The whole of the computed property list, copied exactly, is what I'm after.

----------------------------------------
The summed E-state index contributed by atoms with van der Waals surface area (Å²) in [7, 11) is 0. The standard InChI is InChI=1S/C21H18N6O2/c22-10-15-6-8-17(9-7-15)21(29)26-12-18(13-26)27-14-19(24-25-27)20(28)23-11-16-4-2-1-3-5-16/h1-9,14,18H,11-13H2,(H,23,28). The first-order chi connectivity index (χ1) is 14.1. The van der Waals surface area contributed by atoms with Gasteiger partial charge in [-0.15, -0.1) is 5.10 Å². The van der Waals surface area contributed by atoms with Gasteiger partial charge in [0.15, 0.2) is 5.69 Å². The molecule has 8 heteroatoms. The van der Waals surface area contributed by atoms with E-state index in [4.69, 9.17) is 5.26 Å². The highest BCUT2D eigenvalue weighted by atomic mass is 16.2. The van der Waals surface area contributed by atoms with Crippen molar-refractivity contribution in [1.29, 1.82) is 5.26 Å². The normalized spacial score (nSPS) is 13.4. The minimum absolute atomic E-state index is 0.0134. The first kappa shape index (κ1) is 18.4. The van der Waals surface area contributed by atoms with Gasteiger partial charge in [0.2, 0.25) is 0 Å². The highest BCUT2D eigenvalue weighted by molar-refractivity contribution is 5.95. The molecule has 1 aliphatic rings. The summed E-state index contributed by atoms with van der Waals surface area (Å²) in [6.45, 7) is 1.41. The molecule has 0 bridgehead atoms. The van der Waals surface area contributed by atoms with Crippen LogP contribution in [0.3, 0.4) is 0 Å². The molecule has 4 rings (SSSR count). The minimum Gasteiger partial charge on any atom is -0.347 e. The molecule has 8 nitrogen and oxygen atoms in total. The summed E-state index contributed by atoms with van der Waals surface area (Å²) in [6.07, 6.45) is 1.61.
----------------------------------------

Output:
The summed E-state index contributed by atoms with van der Waals surface area (Å²) in [7, 11) is 0. The standard InChI is InChI=1S/C21H18N6O2/c22-10-15-6-8-17(9-7-15)21(29)26-12-18(13-26)27-14-19(24-25-27)20(28)23-11-16-4-2-1-3-5-16/h1-9,14,18H,11-13H2,(H,23,28). The first-order chi connectivity index (χ1) is 14.1. The van der Waals surface area contributed by atoms with Gasteiger partial charge in [-0.15, -0.1) is 5.10 Å². The van der Waals surface area contributed by atoms with Gasteiger partial charge in [0.15, 0.2) is 5.69 Å². The molecule has 8 heteroatoms. The van der Waals surface area contributed by atoms with E-state index in [4.69, 9.17) is 5.26 Å². The highest BCUT2D eigenvalue weighted by atomic mass is 16.2. The van der Waals surface area contributed by atoms with Crippen molar-refractivity contribution in [1.29, 1.82) is 5.26 Å². The normalized spacial score (nSPS) is 13.4. The minimum absolute atomic E-state index is 0.0134. The first kappa shape index (κ1) is 18.4. The van der Waals surface area contributed by atoms with Gasteiger partial charge in [0.2, 0.25) is 0 Å². The highest BCUT2D eigenvalue weighted by molar-refractivity contribution is 5.95. The molecule has 1 aliphatic rings. The summed E-state index contributed by atoms with van der Waals surface area (Å²) in [6.45, 7) is 1.41. The molecule has 0 bridgehead atoms. The van der Waals surface area contributed by atoms with Crippen LogP contribution in [0.3, 0.4) is 0 Å². The molecule has 4 rings (SSSR count). The minimum Gasteiger partial charge on any atom is -0.347 e. The molecule has 8 nitrogen and oxygen atoms in total. The summed E-state index contributed by atoms with van der Waals surface area (Å²) in [6.07, 6.45) is 1.61.